Using a BMR calculator to find your calorie needs or using Calorie Counts calculations? Thanks!
Calorie Count uses BMR to figure out how much you burn, so neither is more or less accurate.
Calorie Count's calorie target tool is sometimes force to work with imperfect data (people put that they are sedentary, when they are actually more active, because they intend to log their exercise separately) which makes it less useful. The tool will often suggest the bare minimum of 1200, despite your BMR being higher. This doesn't mean it's not accurate, it just perhaps isn't necessarily as good a strategy for picking a calorie target.
Well I still get two different answers. If I select a certain date in Calorie Count it says to eat 1665 to reach that goal. If I put the same information into a BMR calculator, subtract how many calories per day to get to the same goal date, then it tells me 1870. So I'm still confused...
You'll have to share which BMR calculator you are using.
You shouldn't be subtracting anything from a BMR, unless it is not telling you BMR but instead your actual burn.
There are different formulas, http://www.freedieting.com/calorie_needs.html has examples I'll quote here:
Mifflin - St Jeor Formula
The Calorie Needs Calculator currently uses the formula proposed by MD Mifflin and ST St Jeor1.
Why This Formula?
As recent as 2005, the ADA (American Dietetic Association) published a comparison of various equations2. The Mifflin-St Jeor was found to be the most accurate.
10 x weight (kg) + 6.25 x height (cm) - 5 x age (y) + 5
10 x weight (kg) + 6.25 x height (cm) - 5 x age (y) - 161.
This can be selected on the calculator. It is a variation1 on the basic Mifflin-St Jeor equation that will base the equation on Fat Free Mass (FFM) or Lean Mass. This is more accurate for those who are leaner (and who know their body fat percentage!).
Men & Women
21.6 * Fat Free Mass + 370
Where Fat Free Mass = Weight - (Body Fat Percentage * Weight).
This formula was created in 1919, and due to changing lifestyles, it tends to overstate calorie needs by 5%. The results tend to be skewed towards both obese and young people3.
66.5 + (13.75 X weight in kg) + (5.003 X height in cm) - (6.775 X age in years)
655.1 + (9.563 X weight in kg) + (1.85 X height in cm) - (4.676 X age in years)
The Freedieting Calculator
After calculating the BMR, exercise is factored in. Depending on the exercise level chosen, the BMR will be multiplied by anything from 1.2 to 1.9.
This provides us with maintenance calories. To get the fat loss figure - 20% is subtracted. The extreme fat loss figure has 40% subtracted BUT - there is a "rock bottom" figure that equates to 8 calories per pound of body weight - the extreme fat loss will never be less than this amount.
I used the Harris-Benedict Formula. I calculated my BMR then multiplied by appropriate exercise to find my maintenance. Then I subtracted the amount of calories that equals out to the pounds per week that I want to lose by goal date. In Calorie Count I just filled out the appropriate exercise and goal date. However I took the number of calories in the middle of light to moderate exercise because I feel that I'm more than light but less than moderate. For the Harris-Benedict I used the moderate which states 3-5 days per week. (this could be why numbers are different, just thought that those two were more comparable??) I understand that the two are not going to be completely exact but I thought that it should be a bit closer than what I found.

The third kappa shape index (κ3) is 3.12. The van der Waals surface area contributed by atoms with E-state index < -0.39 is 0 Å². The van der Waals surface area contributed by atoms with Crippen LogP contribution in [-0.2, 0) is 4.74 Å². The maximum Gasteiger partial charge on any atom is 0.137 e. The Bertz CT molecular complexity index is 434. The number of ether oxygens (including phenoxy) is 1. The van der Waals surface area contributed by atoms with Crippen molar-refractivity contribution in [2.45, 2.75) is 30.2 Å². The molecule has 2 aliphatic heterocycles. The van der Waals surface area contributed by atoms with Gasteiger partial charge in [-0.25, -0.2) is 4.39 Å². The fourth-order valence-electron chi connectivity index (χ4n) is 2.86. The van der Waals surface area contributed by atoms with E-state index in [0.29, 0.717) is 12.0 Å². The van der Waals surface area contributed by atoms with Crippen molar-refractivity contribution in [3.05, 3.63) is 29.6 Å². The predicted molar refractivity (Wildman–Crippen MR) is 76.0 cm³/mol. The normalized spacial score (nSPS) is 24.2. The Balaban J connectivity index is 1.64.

Hollowness-Since I'm using the Harris-Benedict formula that may be why the calories are more. I didn't know the results tend to be over by 5%
Calculated using the Mifflin-St. Jeor Formula and calorie needs are closer to Calorie Count than to Harris-Benedict Formula. If that's found to be most accurate than I guess I'd rather go by the Mifflin-St. Jeor Formula and/or Calorie Count than the other.
When I use the Mifflin-St Jeor formula - it says my caloric needs are 1257. When I use the CC calculator, with activity on sedentary, it says I burn 1530 and to consume 1200 calories a day to lose .67 pounds a week. However, if I truly only need 1257 - and eat 1200 a day - it would take me 61 days to lose .67 pounds (not factoring in any exercise).
I think that everyones bodies are different and that these calculators are a rough estimate at best.
@jc - a doctor's recommendation is the best recommendation.
I agree that BMI calculators are not accurate - most do not take into account your body structure such as bone size and muscle.
Just to be clear my post was BMR formula's not daily burns (CC only shows us daily burns though it factors our BMR, just so no one under eats cause they think their burn is their BMR :) )
To determin yoru daily burn use this formula (ref: http://www.bmi-calculator.net/bmr-calculator/ harris-benedict-equation/ or http://doctorholmes.wordpress.com/2011/01/27/ losing-weight-with-basal-metabolic-rate-the-m ifflin-st-jeor-method/)
Both Mifflin - St Jeor Formula and Harris Benedict Formula use this for daily burn:
Activity Formula (quoted)
To determine your total daily calorie needs, multiply your BMR by the appropriate activity factor, as follows:
- If you are sedentary (little or no exercise) : Calorie-Calculation = BMR x 1.2
- If you are lightly active (light exercise/sports 1-3 days/week) : Calorie-Calculation = BMR x 1.375
- If you are moderatetely active (moderate exercise/sports 3-5 days/week) : Calorie-Calculation = BMR x 1.55
- If you are very active (hard exercise/sports 6-7 days a week) : Calorie-Calculation = BMR x 1.725
- If you are extra active (very hard exercise/sports & physical job or 2x training) : Calorie-Calculation = BMR x 1.9
@hollowness - thank you for the clarification! I suspected I was missing something. This makes much more sense! Thanks for the info!